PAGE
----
Remember to Respect the Audience’s Personal Space

Social Media, apps and push notifications on mobile devices mean that we are never truly disconnected from our digital lives. Working in digital PR & Advertising means that I am continuously checking my phone and laptop to monitor current projects. At Wild West we run campaigns around the clock for different clients. We believe that our clients’ products and experiences are the best and we really want to share their story.   

But inevitably monitoring this much online activity takes its toll. It gets to a point every now and then when all I want to do is go for a walk on the Helford and relax in my favourite secret cove with no phone signal. “It’s your job, you chose it!” I hear you cry. But I’m sharing this with you for a couple of really important reasons.

Firstly, it’s important to remember that our tolerance for constant digital content and advertising is higher than the majority of the audiences we target as it’s the nature of our work. Every day my computer screen is full of 30+ Twitter, Facebook, Instagram feeds along with several other monitoring tools. To some extent I’ve become immune to it, which  means that I probably don’t need to down tools as often as our audiences.

Secondly, remembering the above is vitally important when developing a successful campaign. As digital advertisers it’s important to respect your audience’s personal space.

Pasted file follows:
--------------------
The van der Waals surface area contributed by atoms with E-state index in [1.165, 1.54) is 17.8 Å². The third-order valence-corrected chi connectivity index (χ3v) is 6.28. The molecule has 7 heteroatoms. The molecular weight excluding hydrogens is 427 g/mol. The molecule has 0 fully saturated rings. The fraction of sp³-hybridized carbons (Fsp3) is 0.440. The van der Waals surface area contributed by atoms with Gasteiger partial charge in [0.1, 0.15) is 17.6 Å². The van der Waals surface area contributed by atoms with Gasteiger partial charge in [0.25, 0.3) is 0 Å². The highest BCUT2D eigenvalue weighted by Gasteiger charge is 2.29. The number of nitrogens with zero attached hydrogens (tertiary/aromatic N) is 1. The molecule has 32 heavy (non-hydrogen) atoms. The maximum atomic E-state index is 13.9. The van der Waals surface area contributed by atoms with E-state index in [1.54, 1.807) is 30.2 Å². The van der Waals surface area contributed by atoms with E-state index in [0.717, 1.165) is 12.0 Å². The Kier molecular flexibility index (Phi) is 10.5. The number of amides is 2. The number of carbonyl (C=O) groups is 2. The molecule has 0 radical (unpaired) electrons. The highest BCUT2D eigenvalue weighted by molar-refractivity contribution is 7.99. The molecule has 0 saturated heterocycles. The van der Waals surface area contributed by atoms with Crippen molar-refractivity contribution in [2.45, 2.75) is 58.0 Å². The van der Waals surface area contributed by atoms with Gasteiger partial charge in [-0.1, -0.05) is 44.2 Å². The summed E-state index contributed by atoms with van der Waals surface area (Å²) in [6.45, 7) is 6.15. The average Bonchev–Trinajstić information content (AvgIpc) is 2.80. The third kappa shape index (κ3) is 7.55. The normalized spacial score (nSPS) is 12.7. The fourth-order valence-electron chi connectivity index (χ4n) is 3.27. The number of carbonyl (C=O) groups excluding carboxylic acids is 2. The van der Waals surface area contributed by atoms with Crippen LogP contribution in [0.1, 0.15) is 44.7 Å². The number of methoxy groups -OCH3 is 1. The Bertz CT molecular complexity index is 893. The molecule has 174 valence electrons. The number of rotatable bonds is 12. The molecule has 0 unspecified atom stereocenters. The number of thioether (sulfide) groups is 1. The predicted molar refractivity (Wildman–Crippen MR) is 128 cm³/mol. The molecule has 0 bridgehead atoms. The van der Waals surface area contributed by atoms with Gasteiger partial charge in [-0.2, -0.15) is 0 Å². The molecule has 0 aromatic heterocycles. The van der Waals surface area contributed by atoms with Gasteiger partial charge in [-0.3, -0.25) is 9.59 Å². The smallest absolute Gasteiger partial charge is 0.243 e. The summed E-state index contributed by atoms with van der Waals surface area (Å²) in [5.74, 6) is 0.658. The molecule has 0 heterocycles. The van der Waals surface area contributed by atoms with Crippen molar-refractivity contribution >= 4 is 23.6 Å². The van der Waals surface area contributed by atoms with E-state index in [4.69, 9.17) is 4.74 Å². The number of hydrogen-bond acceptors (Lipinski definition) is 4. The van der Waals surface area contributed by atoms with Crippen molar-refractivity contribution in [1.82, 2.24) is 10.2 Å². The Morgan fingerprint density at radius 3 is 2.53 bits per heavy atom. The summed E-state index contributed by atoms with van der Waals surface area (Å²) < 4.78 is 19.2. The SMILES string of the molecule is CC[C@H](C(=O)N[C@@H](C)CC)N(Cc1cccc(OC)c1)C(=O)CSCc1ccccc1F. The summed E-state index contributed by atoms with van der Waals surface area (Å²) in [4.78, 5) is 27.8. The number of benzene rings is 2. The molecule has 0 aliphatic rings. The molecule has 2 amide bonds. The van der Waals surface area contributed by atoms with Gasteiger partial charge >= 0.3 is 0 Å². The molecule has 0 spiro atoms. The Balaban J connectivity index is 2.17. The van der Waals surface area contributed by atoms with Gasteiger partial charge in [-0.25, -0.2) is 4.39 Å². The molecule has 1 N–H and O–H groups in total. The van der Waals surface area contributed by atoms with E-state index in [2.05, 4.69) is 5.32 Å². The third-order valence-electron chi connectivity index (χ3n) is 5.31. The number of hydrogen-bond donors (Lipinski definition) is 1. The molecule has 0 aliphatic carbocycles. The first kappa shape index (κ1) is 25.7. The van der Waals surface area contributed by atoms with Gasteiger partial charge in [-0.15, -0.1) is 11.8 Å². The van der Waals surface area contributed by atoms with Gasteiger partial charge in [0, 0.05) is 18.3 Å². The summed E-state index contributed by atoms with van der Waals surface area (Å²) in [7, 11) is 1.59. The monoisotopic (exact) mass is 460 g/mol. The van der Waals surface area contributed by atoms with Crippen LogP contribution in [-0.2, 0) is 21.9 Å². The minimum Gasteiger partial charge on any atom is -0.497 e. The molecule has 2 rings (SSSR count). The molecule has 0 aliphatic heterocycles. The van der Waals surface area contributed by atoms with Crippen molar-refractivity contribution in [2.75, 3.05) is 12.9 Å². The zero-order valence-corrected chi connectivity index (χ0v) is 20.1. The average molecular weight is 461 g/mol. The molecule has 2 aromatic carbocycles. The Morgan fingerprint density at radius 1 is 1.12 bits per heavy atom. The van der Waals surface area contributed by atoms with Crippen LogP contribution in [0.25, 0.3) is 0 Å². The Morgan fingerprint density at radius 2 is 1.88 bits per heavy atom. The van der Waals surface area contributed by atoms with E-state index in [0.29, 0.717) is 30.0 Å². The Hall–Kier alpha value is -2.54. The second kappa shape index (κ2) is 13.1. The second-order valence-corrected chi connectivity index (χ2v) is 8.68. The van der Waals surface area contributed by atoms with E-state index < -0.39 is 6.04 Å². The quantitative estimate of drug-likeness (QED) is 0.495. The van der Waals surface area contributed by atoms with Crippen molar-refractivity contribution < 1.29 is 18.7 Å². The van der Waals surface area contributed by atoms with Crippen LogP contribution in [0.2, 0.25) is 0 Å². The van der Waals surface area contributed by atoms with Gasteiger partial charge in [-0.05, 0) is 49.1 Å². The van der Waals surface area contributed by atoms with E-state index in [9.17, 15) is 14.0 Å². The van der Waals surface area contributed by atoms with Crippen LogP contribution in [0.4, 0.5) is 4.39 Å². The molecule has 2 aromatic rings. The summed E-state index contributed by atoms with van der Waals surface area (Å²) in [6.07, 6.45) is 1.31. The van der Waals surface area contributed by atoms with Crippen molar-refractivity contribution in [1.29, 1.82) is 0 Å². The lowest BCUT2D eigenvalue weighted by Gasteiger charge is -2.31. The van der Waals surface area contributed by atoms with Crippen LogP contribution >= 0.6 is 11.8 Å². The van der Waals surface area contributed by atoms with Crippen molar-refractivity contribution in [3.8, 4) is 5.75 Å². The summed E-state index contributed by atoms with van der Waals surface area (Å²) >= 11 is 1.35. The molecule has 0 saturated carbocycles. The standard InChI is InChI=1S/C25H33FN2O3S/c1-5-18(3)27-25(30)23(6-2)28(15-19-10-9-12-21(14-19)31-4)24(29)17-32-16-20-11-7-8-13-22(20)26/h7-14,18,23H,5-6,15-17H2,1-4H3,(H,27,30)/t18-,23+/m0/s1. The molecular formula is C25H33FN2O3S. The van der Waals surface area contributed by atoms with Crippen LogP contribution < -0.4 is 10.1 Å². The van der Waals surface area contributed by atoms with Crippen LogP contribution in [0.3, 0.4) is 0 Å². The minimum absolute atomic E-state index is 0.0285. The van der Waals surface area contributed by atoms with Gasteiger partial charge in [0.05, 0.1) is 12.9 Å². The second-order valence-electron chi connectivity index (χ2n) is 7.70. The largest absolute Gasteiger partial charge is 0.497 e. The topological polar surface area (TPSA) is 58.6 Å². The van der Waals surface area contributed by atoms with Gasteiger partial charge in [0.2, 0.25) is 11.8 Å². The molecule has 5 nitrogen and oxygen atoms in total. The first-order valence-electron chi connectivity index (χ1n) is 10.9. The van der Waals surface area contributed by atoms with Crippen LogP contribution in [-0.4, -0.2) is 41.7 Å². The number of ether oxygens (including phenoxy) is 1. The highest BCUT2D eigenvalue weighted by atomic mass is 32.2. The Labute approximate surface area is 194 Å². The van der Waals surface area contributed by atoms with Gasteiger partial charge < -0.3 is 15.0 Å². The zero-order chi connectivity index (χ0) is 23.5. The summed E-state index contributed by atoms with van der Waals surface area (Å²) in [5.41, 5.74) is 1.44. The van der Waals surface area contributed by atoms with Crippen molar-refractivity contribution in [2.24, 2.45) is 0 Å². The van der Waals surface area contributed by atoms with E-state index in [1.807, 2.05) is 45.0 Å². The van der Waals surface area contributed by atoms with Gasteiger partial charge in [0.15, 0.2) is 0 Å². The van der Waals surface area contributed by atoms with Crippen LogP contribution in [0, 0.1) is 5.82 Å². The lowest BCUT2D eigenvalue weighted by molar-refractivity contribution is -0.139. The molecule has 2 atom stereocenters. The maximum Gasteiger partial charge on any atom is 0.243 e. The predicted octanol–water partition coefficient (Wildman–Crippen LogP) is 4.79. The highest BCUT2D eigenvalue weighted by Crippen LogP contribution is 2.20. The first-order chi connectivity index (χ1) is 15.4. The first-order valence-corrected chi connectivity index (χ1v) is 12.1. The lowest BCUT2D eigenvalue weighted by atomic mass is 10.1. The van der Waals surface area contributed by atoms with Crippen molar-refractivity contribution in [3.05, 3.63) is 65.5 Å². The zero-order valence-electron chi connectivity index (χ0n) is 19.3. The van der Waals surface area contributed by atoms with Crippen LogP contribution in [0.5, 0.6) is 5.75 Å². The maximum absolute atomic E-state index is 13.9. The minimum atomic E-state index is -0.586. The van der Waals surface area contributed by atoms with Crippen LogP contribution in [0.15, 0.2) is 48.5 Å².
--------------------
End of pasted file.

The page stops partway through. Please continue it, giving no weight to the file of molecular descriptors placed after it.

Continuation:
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Understanding when your audience wants to talk with a brand is as important as what you want to talk about.

It’s very easy to blanket advertise on Twitter. You can chuck a massive sum of money behind a campaign and blast your message across the internet for 24 hours straight to every person between the ages of 13 and 65. But this isn’t cost effective for our clients, and, more importantly, it’s not very professional.

With blanket advertising you run the risk of really annoying your audience. Consumers respond to tailored messages as it makes them feel like your brand’s sharing something special with them. And the opposite is true of one-size-fits all messaging. It can feel like you are indiscriminately shouting at them and they will take steps to avoid you.

At Wild West we strive for that feeling of genuine exclusivity and make sure that at out outset we identify the specific goals of a digital campaign, approaching our audiences with the information they will want to interact with at a time that is best for them.

Remembering all this is important so that our audiences don’t feel like they need to scurry away to a quiet place like my secret cove on the Helford. At the end of the day, every campaign needs to feel positive, engaging and add to the conversation. So respect your audience’s personal space and really think about when they will want to talk to you.

Words: Sam Shrimpton

Senior Campaign Executive at Wild West Comms

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